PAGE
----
I WAS SCARED OF THE RESHUFFLE SAYS CHIMENE | Outspoken Manicaland Provincial Affairs minister — Mandiitawepi Chimene — has revealed that she feared losing her job during President Robert Mugabe’s recent cabinet reshuffle due to the rampant smuggling of second hand clothes coming through her province.


The forthright Chimene also said government needed to do more for the Small to Medium Enterprises sector, including vendors, as they had become part of the economy despite being in the informal sector.

Speaking at an event organised by the National Social Security Authority (Nssa) to provide social security for the informal sector, Chimene said the second hand clothes that had flooded almost every province in the country, were finding their way through Manicaland.

“All bales are coming into the country through Manicaland. I even feared that in the reshuffle, I would be kicked out for failing to stop them.

“I’ve never seen any bale but there are so many . . . Vendors are selling illegal imports. We should rather first arrest them before we even do anything.

“We should first deal with the legality of their wares before we should even look at their selling points,” Chimene said.

She challenged Nssa to build infrastructure for informal traders across the country to avoid them engaging into running battles with police over selling their wares in undesignated areas.

“We are government to give service to the people . . . We need to learn from China which built a huge 5-kilometre stretch market that houses various business enterprises. I want Nssa to build that market.

“We are now subjecting our people to being street vendors. We have removed the dignity from our people yet we have authorities that have the money. You can build us such a market — we have these people to take care of,” said Chimene.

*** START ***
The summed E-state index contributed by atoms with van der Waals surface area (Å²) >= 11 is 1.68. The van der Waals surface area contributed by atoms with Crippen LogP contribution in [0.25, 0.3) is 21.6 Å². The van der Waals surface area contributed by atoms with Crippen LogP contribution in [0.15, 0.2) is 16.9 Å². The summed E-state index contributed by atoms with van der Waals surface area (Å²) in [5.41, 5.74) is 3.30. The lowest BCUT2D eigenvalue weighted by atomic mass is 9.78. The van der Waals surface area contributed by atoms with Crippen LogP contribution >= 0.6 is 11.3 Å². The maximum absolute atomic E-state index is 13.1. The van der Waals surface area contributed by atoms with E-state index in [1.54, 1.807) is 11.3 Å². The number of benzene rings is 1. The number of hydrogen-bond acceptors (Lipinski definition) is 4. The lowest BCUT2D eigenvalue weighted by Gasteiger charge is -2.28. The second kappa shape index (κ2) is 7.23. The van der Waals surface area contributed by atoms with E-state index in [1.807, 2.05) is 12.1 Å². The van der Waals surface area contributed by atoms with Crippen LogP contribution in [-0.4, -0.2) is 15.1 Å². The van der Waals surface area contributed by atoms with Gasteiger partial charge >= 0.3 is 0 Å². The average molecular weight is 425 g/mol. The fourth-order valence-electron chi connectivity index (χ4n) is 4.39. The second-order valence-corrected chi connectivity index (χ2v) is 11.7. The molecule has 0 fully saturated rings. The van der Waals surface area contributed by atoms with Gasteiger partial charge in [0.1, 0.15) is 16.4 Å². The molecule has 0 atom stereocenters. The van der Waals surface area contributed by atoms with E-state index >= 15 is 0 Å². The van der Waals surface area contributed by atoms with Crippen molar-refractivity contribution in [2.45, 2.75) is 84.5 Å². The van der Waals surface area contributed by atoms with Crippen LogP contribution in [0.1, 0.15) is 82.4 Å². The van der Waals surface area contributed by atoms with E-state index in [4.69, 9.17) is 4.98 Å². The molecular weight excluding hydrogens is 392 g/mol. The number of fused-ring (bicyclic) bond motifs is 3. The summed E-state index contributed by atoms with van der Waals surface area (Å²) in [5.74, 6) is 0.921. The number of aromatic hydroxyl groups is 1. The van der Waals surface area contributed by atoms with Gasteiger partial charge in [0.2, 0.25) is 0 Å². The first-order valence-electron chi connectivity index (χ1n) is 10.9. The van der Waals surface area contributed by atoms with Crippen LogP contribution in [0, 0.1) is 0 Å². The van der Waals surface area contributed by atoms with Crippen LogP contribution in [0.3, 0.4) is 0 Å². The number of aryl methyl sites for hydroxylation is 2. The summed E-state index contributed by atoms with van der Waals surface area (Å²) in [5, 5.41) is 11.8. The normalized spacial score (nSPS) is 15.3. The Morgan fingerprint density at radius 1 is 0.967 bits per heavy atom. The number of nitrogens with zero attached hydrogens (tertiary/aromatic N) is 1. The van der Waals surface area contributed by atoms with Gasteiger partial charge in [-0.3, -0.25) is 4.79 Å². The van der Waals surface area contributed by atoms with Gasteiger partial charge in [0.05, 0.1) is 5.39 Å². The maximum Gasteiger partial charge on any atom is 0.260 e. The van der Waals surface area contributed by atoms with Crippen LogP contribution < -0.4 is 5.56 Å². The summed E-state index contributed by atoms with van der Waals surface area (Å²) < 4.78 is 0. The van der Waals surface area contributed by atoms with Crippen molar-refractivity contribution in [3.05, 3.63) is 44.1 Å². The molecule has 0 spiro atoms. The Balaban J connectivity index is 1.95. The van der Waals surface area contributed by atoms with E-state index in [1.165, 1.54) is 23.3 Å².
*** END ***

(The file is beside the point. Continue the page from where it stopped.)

“Where is their security if they are exposed . . . and their wares confiscated? These are the people who are now anchoring the country’s economy.

“Internationally, SMEs are now recognised because they are now in charge of the economy. How can you have vendors in charge of the economy? ” she asked.

Chimene said the informal sector should also be encouraged to bank but that depended on the banks assuring them they would get their money whenever they needed it.

“We also need to convince them to bank and then also allow them to also access their money when they want it.”

Zimbabwe has over six million people trading in the SMEs sector controlling over $5 billion mostly cash transactions, according to statistics.

…as she orders demolition of dilapidated buildings

Manicaland Provincial Affairs minister Mandi Chimene has ordered Mutare City Council to raze down dilapidated buildings to spruce up the eastern border city’s image.

Addressing informal traders at a Nssa workshop recently, Chimene said she would engage council with the proposal to have some of the old buildings such as those with corrugated iron sheets which were on their last legs.

Chimene said the owners had the option of doing the demolition job themselves failure of which she would order council to unleash bulldozers.

“There are old buildings that are messing up our town, they should be razed. We are going to take a position, I’ll talk to council.

“We should tell people with old and dilapidated buildings that no longer fit town status to either pull them down or we pull them down,” Chimene said.

She said beyond replacing old buildings council should also look at improving the Sakubva bus terminus and vegetable markets which she described as an eye-sore after they have remained unchanged for decades.
“Msika weHuku is an eye-sore. I was born when it’s in that state, went to war, came back and now I’m minister and should not leave it like that when Nssa is there.

“I’m talking to physical planning department so that we establish our own roadport. Let’s establish a good route for our people to be comfortable,” Chimene said.

Chimene, who is also the leader of the Zimbabwe-China Friendship Association said council should also consider privatising refuse collection and cleaning services and bill businesses for the work, just like what China has done in its model for cleaning cities.

“China privatised cleaning of towns, with tricycles. Those people with business they are levied. Everyone with a business is levied daily, which is money that is paid to those who maintain the streets. That is another business for SMEs,’ said Chimene.


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